June 1994 // Volume 32 // Number 1 // Ideas at Work // 1IAW4

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Urban IPM - Alaska Style!

The Alaska IPM program was developed to meet a demonstrated need for entomology and pest-control information. Cooperative efforts between Extension and researchers from the U.S. Forest Service and the Agricultural Experiment Station have resulted in a statewide program reaching thousands of Alaskans. IPM technicians in seven Extension districts provide current and useful data on Alaska's pests and their management. Newsletters, site visits, newspapers, insect collections, herbarium mounts, and slide sets are being used by many educators and groups throughout the state. Almost all people receiving IPM information adopt one or more practices or principles.

Wayne G. Vandre
Horticulture Specialist
Cooperative Extension Service
University of Alaska Fairbanks
Internet address: afwgv@acad2.alaska.edu

Pest populations must adapt to changes in their environment if they are to survive and grow. The same is true of Extension education programs that are designed to serve clientele needs into the future.

The Alaska Integrated Pest Management (IPM) Program was begun in 1981 to meet requirements for current and environmentally compatible pest control philosophy and techniques. This was especially relevant and timely because the position of agriculture entomologist at the agriculture research station was vacant and would remain so.

Two IPM conferences were held at which researchers and Extension staff shared information on the status of and the need for Alaska-specific pest control education. As a result of this input, a plan was developed which would establish two Cooperative Extension IPM pest scout seasonal positions. The positions would be located in Anchorage and Fairbanks to serve the major urban areas as well as the surrounding agricultural areas. Supervision was to be by Extension with funding support, technical and research assistance, and program advisory assistance provided by the U.S. Forest Service and the University of Alaska Agriculture and Forestry Experiment Stations.

The primary emphasis of the Alaska IPM program was education. From a beginning with two seasonal Extension pest scouts, the program grew to nine positions in seven locations and the titles were changed to IPM technicians. The urban aspect of the program grew quickly as Alaskans found they now had an immediate source of information for questions on pantry, garden, and landscape pest problems and that someone could actually provide on-site identification and control option information. A statewide newsletter, "The IPM Scout," was developed to include updates on current regional pest situations, information on IPM practices and pest biology and behavior. End-of-season surveys showed that more than 90 percent of the newsletter subscribers had adopted one or more IPM practices.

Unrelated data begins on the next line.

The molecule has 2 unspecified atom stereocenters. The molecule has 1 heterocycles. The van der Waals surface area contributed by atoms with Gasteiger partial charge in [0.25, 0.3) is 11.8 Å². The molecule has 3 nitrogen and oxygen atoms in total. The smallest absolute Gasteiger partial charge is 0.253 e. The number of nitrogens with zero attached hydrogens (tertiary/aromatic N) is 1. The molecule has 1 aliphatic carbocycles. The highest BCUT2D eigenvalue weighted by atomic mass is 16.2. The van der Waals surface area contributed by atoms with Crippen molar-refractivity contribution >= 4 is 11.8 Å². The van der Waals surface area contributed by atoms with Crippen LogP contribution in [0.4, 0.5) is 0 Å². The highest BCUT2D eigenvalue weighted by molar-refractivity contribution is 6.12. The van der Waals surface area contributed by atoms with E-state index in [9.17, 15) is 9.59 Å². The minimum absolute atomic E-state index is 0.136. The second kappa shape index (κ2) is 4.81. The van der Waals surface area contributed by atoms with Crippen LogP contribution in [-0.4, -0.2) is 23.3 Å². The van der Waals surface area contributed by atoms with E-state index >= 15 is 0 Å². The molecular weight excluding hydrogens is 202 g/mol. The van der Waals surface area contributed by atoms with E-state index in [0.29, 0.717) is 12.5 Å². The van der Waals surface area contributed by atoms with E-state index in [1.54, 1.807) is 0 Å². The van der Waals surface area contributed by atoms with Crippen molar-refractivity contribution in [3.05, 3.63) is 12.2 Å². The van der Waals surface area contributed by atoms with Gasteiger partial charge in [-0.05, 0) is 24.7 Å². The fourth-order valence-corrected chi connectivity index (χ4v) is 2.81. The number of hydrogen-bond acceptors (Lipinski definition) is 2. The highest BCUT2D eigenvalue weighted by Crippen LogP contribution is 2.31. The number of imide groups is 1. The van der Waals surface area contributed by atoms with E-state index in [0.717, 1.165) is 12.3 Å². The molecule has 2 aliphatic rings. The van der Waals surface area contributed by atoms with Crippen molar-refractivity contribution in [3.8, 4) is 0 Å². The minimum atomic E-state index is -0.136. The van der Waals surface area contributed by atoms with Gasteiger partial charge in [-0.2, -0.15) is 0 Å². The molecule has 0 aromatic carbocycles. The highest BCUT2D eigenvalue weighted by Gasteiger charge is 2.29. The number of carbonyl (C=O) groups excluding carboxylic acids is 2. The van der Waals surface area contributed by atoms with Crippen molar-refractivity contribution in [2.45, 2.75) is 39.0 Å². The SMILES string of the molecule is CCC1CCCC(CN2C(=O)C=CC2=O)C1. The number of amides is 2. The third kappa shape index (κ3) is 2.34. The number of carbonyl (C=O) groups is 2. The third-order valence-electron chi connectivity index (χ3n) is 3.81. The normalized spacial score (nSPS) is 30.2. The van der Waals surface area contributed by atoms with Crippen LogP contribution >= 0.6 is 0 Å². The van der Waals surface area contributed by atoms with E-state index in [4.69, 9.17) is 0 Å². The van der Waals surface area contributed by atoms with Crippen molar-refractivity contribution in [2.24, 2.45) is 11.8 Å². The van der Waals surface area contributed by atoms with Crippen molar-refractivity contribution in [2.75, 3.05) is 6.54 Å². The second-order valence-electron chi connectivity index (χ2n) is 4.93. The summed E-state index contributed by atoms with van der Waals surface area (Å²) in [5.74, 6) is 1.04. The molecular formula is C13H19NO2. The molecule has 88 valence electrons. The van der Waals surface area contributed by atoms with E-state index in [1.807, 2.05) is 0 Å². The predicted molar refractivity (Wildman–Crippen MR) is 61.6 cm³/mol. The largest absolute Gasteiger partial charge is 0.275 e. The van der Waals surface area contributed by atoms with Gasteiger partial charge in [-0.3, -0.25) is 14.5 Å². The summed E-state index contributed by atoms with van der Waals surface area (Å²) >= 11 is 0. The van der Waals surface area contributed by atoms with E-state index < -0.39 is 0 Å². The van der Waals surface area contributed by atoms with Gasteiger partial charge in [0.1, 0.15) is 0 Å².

Pest collections became a responsibility of each IPM technician. Over the years, many Extension agents as well as school districts, fairs, and museums have helped educate Alaska residents by displaying collections of beneficial and damaging insects, herbarium mounts of Alaskan weeds and native plants, and slide sets of insect, weed, and plant disease pests provided by the IPM program. Tens of thousands of Alaskans have learned more about the living world around them and the benefits of using IPM for identified pest problems. In addition to the newsletter, the IPM program relies on regular newspaper columns, radio and television appearances, workshops and classes, personal contact and phone calls, and a close association with district Extension Master Gardener programs to meet the requests for information.

The program year starts in May after the new or returning IPM technicians have been hired. Three days of training from Extension specialists and agents, Agriculture and Forest Service researchers, and USDA's Animal and Plant Health Inspection Service (APHIS) personnel cover topics from insects and disease pests to collecting and preserving specimens to public relations and administration. After returning to their respective districts, the IPM technicians work under the direct supervision of the district agent. They submit weekly pest status reports to the state IPM coordinator's office and write feature articles which are used for the newsletter. Regular audioconferences are also used for information sharing and additional training. An end-of-season report is also required from which a state IPM program report is written.

Requests for IPM information and assistance from the IPM technicians continue to grow rapidly. The reward of seeing people excited over receiving information that has improved their lives far exceeds the time and effort expended on the Alaska IPM program.